I am an inveterate (some might say obsessive) list-maker. Writing this blog post was on my list for today and it is hard to say whether it would have happened had it not been written down. Because my listing is extensive, it does take away the need to remember things in the heat of the moment. Thus, it is possible that, should ‘blog post’ have been omitted from my daily plan, it may have slipped through the cracks for a day or so.

Not only do lists stop me forgetting things; they also contribute to my self-directed lifestyle. I must remain self-motivated to keep moving forward and crossing things off a list helps to keep the wheels turning. My lists also contribute to a life largely lacking stress over those little things. Tasks are rarely forgotten, or late. I don’t have to think about what to have for dinner each night or what to buy in the supermarket. I can’t imagine doing it any other way.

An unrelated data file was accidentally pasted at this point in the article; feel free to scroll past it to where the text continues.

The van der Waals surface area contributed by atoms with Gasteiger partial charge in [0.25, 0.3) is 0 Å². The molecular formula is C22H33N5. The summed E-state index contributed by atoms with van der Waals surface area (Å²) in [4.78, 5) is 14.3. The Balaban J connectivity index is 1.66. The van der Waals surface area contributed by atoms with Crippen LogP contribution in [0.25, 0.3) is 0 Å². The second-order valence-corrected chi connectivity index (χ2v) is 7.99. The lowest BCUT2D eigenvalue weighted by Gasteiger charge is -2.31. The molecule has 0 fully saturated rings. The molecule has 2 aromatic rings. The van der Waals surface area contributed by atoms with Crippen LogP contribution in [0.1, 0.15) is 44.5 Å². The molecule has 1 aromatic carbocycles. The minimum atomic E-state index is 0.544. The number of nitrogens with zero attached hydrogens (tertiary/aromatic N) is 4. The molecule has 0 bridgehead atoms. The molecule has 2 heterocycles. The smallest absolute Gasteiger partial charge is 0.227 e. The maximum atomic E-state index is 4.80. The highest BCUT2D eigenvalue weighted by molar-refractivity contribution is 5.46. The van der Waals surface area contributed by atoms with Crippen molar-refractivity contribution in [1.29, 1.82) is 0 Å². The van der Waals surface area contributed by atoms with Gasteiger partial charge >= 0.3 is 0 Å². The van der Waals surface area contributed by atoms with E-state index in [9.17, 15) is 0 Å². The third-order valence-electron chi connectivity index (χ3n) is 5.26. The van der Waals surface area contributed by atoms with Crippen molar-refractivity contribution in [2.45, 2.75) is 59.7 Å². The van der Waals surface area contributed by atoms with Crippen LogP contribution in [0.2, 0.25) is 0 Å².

There are, of course, amazing people who function without a list; people who remember things, plan things, achieve things without having to write everything down. I do admire that. I’m not sure I aspire to it, though. My system suits me.

There are, no doubt, degrees of list-making behaviour—a continuum if you like. I am, without a doubt, holding up one end. Friends of mine recline comfortably as the opposite. What about you? Where do you find your place along that list-making line?

Until later,


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